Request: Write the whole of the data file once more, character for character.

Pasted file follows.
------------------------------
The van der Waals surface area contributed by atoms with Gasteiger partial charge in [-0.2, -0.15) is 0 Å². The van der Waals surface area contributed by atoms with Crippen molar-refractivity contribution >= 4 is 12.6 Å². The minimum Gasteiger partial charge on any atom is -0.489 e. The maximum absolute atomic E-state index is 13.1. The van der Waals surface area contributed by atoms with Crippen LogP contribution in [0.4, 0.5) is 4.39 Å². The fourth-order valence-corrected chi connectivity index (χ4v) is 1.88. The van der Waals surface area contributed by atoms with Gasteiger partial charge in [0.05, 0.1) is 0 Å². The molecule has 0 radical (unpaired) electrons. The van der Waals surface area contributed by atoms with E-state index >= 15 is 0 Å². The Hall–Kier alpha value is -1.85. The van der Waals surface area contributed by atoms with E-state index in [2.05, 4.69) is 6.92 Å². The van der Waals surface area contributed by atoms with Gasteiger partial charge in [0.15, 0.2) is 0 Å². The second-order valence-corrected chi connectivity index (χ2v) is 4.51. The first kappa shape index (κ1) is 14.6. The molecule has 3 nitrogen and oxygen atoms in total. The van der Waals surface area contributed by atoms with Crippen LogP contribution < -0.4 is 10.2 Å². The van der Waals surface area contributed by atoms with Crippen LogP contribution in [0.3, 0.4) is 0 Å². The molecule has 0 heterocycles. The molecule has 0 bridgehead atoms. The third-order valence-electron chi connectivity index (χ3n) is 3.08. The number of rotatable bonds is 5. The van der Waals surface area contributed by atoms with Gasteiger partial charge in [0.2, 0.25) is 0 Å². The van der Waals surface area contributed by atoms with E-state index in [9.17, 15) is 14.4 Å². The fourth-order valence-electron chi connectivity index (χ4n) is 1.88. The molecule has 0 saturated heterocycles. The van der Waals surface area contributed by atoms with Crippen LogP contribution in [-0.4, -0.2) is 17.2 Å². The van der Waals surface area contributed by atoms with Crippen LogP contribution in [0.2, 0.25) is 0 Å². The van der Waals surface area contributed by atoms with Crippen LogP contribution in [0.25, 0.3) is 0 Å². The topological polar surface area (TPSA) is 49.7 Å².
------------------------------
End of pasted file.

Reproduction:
The van der Waals surface area contributed by atoms with Gasteiger partial charge in [-0.2, -0.15) is 0 Å². The van der Waals surface area contributed by atoms with Crippen molar-refractivity contribution >= 4 is 12.6 Å². The minimum Gasteiger partial charge on any atom is -0.489 e. The maximum absolute atomic E-state index is 13.1. The van der Waals surface area contributed by atoms with Crippen LogP contribution in [0.4, 0.5) is 4.39 Å². The fourth-order valence-corrected chi connectivity index (χ4v) is 1.88. The van der Waals surface area contributed by atoms with Gasteiger partial charge in [0.05, 0.1) is 0 Å². The molecule has 0 radical (unpaired) electrons. The van der Waals surface area contributed by atoms with E-state index >= 15 is 0 Å². The Hall–Kier alpha value is -1.85. The van der Waals surface area contributed by atoms with E-state index in [2.05, 4.69) is 6.92 Å². The van der Waals surface area contributed by atoms with Gasteiger partial charge in [0.15, 0.2) is 0 Å². The second-order valence-corrected chi connectivity index (χ2v) is 4.51. The first kappa shape index (κ1) is 14.6. The molecule has 3 nitrogen and oxygen atoms in total. The van der Waals surface area contributed by atoms with Crippen LogP contribution < -0.4 is 10.2 Å². The van der Waals surface area contributed by atoms with Crippen LogP contribution in [0.3, 0.4) is 0 Å². The molecule has 0 heterocycles. The molecule has 0 bridgehead atoms. The third-order valence-electron chi connectivity index (χ3n) is 3.08. The number of rotatable bonds is 5. The van der Waals surface area contributed by atoms with Gasteiger partial charge in [0.2, 0.25) is 0 Å². The van der Waals surface area contributed by atoms with E-state index in [9.17, 15) is 14.4 Å². The fourth-order valence-electron chi connectivity index (χ4n) is 1.88. The molecule has 0 saturated heterocycles. The van der Waals surface area contributed by atoms with Crippen LogP contribution in [-0.4, -0.2) is 17.2 Å². The van der Waals surface area contributed by atoms with Crippen LogP contribution in [0.2, 0.25) is 0 Å². The van der Waals surface area contributed by atoms with Crippen LogP contribution in [0.25, 0.3) is 0 Å². The topological polar surface area (TPSA) is 49.7 Å².